Sufi shrine
A man adorns the marble walls of the Daata Darbar Sufi shrine with roses in Lahore [representational image]Reuters

At least 20 people were murdered and four others injured at a Sufi shrine in Pakistan's Punjab province, near Sargodha city, in the early hours of Sunday (2 April), according to police.

The police said they had arrested three suspects, including the custodian of the Ali Mohammad Gujjar shrine, Abdul Waheed.

Deputy Commissioner of Sargodha city, Liaquat Ali Chatta, said Waheed had made phone calls to the victims and asked them to come to the shrine.
Chatta told Geo News that the custodian and his accomplices first drugged the devotees and then tortured them with machetes and batons, leading to their death.

According to GeoTV, two women and many men managed to escape from the shrine in a wounded condition. One of the survivors told about the attack to locals who in turn alerted the police. The report also said that the bodies were found unclothed.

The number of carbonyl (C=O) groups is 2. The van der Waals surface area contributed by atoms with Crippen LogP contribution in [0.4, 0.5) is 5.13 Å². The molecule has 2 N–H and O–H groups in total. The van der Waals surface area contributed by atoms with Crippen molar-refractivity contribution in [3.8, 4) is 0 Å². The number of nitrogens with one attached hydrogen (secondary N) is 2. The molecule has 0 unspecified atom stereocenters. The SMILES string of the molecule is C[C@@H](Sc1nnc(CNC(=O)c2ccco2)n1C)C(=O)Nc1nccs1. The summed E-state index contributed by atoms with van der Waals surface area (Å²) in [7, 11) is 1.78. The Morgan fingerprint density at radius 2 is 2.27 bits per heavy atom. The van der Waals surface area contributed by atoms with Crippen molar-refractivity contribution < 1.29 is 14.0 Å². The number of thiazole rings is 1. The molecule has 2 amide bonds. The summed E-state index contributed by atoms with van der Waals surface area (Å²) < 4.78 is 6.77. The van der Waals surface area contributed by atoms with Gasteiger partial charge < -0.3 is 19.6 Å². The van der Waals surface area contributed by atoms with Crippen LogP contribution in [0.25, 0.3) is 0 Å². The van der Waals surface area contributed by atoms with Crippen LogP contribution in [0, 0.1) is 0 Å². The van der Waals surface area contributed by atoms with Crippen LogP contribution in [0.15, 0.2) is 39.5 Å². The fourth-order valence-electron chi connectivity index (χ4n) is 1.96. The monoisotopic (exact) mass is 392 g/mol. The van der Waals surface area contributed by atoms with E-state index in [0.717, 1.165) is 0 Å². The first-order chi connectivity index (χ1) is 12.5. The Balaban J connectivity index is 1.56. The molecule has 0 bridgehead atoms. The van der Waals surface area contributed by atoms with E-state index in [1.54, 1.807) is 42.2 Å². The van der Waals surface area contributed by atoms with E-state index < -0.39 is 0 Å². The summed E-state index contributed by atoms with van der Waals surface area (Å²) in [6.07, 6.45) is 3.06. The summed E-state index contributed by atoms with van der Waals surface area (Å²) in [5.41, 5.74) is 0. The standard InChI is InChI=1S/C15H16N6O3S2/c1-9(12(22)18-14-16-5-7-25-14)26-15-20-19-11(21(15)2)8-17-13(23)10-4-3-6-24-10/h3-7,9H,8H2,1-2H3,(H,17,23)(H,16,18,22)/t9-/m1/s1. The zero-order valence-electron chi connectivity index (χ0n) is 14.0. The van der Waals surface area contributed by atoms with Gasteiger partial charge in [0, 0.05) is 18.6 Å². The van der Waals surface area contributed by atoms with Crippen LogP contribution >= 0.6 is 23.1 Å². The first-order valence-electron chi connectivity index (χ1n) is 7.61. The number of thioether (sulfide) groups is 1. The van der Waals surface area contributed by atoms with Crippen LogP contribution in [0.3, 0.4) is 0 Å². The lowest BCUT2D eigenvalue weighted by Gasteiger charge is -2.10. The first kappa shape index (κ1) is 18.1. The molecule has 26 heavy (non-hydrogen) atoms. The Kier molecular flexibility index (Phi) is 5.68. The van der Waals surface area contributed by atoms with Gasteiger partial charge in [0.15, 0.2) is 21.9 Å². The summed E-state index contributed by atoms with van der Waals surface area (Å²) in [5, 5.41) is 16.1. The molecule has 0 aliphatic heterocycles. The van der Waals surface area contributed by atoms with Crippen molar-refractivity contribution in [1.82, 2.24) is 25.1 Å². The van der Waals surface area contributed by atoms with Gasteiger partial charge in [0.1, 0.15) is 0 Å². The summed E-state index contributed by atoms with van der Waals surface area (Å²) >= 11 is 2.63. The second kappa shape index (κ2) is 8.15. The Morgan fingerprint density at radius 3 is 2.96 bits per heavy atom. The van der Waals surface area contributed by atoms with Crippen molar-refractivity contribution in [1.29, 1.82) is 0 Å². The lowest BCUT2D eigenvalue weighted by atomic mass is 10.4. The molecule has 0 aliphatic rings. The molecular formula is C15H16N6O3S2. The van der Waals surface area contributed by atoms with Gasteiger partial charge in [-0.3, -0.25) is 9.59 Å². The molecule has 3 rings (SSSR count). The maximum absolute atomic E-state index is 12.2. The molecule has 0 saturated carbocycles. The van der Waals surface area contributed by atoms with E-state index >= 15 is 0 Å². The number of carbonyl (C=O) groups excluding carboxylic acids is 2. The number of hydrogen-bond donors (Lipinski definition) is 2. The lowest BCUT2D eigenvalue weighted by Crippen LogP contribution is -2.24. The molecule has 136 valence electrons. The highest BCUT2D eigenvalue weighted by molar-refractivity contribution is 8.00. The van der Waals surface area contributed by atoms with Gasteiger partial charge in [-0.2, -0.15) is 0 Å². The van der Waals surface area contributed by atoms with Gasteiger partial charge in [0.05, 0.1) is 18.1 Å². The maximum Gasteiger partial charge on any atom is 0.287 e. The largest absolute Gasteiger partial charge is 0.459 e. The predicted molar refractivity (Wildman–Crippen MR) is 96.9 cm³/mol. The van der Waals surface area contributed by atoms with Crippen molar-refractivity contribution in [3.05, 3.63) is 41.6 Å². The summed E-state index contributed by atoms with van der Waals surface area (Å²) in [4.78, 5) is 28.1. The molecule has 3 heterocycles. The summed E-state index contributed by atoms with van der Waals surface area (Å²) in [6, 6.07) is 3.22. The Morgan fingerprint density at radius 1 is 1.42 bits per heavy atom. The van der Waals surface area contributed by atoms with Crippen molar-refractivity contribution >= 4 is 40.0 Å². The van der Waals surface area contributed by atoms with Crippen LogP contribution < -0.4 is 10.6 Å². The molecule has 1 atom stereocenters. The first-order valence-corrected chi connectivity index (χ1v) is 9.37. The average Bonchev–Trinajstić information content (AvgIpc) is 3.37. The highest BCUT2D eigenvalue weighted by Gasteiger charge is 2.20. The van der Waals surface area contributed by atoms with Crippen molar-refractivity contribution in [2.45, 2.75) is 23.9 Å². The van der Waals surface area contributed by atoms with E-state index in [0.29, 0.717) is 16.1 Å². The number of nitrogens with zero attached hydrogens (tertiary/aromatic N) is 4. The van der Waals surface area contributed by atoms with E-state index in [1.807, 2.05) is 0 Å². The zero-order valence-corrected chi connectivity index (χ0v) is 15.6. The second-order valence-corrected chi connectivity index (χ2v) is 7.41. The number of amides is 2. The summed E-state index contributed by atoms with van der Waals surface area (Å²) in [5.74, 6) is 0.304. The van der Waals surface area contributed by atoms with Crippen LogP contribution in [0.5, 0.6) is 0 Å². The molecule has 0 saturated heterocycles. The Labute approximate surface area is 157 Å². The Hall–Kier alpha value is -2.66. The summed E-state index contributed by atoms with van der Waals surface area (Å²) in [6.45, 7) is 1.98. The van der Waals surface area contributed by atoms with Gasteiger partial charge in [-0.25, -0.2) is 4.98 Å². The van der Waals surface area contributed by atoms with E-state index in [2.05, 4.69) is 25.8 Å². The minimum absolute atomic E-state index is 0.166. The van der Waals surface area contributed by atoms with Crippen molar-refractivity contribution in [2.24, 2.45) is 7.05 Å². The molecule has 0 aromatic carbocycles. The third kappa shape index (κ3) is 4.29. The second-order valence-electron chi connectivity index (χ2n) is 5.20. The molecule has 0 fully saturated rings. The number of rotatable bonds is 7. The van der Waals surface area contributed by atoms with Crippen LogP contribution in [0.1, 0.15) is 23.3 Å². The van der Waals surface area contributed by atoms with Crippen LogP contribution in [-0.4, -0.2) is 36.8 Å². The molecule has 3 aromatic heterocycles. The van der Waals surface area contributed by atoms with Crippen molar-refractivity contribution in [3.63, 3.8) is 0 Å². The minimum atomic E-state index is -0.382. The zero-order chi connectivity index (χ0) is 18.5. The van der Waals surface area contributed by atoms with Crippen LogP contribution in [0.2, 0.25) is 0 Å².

One survivor said Waheed had called them into his chamber and given them poisoned food. The victims were then killed with a stick and dagger, the BBC reported.

Local police rushed to the shrine and arrested Waheed after a wounded woman at a nearby hospital raised alarm. When police reached the location, he was found sitting outside the shrine.

"There were no survivors. He drugged everyone who was at the shrine," local police officer Shaukat Manzoor told Al Jazeera.

Regional police officer Zulfiqar Hameed was quoted by the AFP as saying: "The 50-year-old shrine custodian Abdul Waheed has confessed that he killed these people because he feared that they had come to kill him."

Hameed added that the suspect appeared to be paranoid and psychotic or that it could be linked to some rivalry over the shrine's control.

Chief Minister of Punjab Shahbaz Sharif ordered the police to submit a report on the incident in the next 24 hours.